Dang Bireley & The Young Gangsters

Reviewed by Simon Booth

Director: Nonzee Nimibutr (debut film)
Year: 1997
Starring: Jessadaporn Pholdee (Dang), Noppachai Muttaweewong (Lam Sing), Attaporn Teemakorn (Piak), Chartchai Ngamsan (Dum), Suppakorn Kitsuwan (Pu), Champagne X (Wallapa)
Running Time: 1 hr 45 minutes

Dang Bireley's mother is a prostitute, and he kills his first man at the age of 13 (a customer that got violent with his mum). One might say that fate had him down for the gangster lifestyle from the start. In 1950's Thailand, under a corrupt military government, it seems that the only options for the youth are to become a gangster or one of their bitter rivals, the engineering students, so maybe it didn't take that much of fate at all. At the age of 16 he starts his first business, a protection racket, and from there goes on to become one of Thailand's most famous gangsters of the era.

DANG BIRELEY has a lot in common with the Korean movie FRIEND - in fact, if Thai cinema has penetrated Korean shores at all then I have no doubt it strongly influenced the latter movie. Despite FRIEND'S record box office, I found it to be a rather dull affair - perhaps due to over-high expectations. Perhaps my expectations for DANG BIRELEY were not quite so high, or perhaps it's just that it's a better movie because I definitely enjoyed it more.
Friendship is the theme, as the movie follows the lives of Dang Bireley and his close friends, not all of whom will remain close friends as inevitable conflicts come between them. DANG BIRELEY pays quite a bit attention to recreating the 1950s mood, and it is pretty evocative, if not quite down to the finest detail that FRIEND manages. This is balanced with a very modern filming style though - a very kinetic camera and edgy framing/editing, not over done but there are some very cool and interesting visuals.
The movie comes from writer Wisit Sartsanatieng and director Nonzee Nimimbutr - the director and producer of the transcendent TEARS OF THE BLACK TIGER, with which it also shares some key cast members. A testament to the great talents of these film makers is how completely different the two movies are though (with Nonzee's NANG NAK being utterly different again). The movie is pretty serious in tone, though not as dry as FRIEND and definitely not suffering from the vaguely sickly nostalgia that permeates the Korean movie. It is presented as the occasionally narrated memories of one of Dang's gang - and though he obviously remembers Dang very fondly, his memories of the times are not particularly cheerful. There's a lot of violence, corruption and hardship around.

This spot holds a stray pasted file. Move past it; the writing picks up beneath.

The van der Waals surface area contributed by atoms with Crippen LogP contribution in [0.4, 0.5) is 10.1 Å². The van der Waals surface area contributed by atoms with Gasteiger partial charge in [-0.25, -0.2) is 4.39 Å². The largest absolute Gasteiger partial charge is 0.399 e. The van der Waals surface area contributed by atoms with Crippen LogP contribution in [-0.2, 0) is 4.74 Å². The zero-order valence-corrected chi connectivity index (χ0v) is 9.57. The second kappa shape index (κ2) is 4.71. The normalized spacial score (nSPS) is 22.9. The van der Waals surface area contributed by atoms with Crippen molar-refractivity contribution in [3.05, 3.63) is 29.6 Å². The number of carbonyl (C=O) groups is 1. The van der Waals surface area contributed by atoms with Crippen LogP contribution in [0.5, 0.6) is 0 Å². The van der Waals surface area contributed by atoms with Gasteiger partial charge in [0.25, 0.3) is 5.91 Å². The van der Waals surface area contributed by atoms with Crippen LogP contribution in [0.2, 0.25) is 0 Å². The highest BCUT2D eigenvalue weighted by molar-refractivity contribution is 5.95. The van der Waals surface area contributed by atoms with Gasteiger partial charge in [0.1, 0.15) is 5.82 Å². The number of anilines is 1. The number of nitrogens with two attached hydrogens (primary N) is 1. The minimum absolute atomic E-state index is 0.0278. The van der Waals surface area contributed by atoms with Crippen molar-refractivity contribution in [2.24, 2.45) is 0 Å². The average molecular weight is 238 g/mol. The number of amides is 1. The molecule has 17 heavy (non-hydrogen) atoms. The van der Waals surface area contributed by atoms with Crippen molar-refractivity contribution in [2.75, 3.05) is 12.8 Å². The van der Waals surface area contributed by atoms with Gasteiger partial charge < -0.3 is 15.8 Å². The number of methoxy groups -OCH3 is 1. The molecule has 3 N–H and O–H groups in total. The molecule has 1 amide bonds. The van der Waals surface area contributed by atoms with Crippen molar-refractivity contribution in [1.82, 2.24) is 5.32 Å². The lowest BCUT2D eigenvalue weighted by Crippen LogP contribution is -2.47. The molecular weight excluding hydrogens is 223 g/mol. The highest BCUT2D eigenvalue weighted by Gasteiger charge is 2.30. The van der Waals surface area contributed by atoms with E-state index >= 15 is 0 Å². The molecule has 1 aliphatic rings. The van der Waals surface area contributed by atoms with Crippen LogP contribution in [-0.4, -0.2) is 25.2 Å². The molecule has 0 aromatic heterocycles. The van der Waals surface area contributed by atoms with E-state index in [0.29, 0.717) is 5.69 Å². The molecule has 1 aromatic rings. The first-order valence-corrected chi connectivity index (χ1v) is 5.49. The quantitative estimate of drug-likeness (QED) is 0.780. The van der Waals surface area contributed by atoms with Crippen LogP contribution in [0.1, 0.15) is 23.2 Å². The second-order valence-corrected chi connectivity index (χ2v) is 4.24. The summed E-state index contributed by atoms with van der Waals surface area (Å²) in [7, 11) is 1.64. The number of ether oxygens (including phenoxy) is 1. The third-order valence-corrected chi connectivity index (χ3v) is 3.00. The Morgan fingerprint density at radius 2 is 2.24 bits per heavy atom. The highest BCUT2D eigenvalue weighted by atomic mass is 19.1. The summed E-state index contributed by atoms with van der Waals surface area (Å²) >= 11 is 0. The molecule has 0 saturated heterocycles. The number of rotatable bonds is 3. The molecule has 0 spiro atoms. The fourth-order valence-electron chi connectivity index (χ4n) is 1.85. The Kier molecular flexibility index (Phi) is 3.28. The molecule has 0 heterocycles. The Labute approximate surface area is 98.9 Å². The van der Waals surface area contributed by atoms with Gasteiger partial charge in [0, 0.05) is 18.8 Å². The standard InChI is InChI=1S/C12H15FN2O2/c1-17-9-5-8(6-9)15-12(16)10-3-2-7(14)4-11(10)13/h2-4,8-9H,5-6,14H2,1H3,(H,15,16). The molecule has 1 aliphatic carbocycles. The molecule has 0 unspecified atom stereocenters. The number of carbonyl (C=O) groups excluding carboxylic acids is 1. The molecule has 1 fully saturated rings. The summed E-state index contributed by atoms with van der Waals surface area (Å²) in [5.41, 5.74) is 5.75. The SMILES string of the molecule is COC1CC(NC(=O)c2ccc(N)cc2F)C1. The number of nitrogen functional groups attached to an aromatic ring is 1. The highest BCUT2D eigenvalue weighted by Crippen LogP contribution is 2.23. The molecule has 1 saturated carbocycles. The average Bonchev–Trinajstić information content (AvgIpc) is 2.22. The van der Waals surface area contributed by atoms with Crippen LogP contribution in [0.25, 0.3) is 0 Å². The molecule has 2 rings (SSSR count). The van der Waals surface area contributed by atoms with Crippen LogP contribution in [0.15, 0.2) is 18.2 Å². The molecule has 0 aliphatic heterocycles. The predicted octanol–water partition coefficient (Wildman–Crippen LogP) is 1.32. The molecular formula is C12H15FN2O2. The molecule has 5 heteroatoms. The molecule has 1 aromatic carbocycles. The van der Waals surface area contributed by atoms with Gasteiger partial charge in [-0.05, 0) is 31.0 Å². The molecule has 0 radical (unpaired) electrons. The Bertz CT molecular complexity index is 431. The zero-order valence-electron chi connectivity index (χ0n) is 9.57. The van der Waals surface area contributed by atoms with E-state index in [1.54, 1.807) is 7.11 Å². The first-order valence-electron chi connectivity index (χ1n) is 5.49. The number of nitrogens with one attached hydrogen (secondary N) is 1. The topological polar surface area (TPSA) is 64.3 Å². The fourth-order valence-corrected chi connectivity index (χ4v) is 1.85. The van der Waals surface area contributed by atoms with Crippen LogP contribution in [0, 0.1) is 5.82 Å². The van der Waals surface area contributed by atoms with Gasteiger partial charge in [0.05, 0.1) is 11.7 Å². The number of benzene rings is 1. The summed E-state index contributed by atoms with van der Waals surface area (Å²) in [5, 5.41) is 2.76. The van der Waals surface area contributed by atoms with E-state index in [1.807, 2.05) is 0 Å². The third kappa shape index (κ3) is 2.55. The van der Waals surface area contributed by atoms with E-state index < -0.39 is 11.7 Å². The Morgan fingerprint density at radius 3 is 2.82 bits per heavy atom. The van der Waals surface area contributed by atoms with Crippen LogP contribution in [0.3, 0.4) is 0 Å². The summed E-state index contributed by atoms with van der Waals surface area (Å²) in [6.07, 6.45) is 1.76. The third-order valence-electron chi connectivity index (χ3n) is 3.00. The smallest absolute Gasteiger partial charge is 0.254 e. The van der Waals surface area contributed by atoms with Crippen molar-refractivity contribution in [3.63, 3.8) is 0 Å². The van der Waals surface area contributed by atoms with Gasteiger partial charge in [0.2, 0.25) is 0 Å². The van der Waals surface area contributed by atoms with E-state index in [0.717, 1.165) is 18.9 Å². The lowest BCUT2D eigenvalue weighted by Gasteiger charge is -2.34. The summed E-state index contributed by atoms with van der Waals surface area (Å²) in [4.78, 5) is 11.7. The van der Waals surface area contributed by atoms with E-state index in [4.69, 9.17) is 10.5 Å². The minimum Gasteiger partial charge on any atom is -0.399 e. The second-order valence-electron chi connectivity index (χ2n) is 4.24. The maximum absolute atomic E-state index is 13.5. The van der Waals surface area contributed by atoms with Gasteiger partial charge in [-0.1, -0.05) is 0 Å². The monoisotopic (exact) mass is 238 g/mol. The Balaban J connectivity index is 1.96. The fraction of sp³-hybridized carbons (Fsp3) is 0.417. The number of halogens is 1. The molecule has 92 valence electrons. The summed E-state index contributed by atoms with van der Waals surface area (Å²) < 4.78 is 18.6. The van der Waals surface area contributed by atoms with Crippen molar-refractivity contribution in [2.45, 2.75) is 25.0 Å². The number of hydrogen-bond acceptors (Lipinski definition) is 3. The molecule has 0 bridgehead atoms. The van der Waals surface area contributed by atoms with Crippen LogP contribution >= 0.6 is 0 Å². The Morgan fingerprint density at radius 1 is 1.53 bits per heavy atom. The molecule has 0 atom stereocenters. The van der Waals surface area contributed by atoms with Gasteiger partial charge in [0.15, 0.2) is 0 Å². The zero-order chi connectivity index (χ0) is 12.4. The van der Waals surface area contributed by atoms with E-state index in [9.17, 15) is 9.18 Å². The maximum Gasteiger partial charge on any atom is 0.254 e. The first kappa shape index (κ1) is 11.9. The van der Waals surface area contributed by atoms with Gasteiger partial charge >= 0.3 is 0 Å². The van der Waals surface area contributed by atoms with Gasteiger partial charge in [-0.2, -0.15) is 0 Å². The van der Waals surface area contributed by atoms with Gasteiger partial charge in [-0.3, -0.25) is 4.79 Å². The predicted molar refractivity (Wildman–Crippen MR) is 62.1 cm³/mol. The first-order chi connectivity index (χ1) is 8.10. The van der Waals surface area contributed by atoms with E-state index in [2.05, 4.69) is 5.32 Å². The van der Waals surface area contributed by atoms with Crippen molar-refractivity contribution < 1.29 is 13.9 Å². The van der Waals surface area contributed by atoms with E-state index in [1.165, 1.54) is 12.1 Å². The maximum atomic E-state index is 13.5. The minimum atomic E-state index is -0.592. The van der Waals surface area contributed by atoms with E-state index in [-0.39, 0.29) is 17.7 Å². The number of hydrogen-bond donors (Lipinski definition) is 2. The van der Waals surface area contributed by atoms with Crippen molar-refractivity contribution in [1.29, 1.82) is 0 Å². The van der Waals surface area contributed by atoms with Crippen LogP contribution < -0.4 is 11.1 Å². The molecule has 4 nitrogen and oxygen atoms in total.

The story of Dang Bireley's life is a touching one. The bonds between the friends are very strong, and the characters mostly well painted and believable. I think the performances are top notch, though my unfamiliarity with the Thai language makes it difficult to judge this completely accurately. Script is great, direction great, cinematography great... generally a quality movie, though it is let down a little by an ending that feels a little awkward (though presumably this is due to the inconvenience of the real world having ended that way). Whilst not flawless, the movie still comes with my recommendation.

Note: When it was released in 1997 it broke the box office record for Thailand at the time. It also won the Thai award for Best film that year as well as being the Grand Prix Winner at the 1998 Brussels International Film Festival. The film is based on true events and was sourced from a book (The Mafia Route) written by one of the gang members many years later.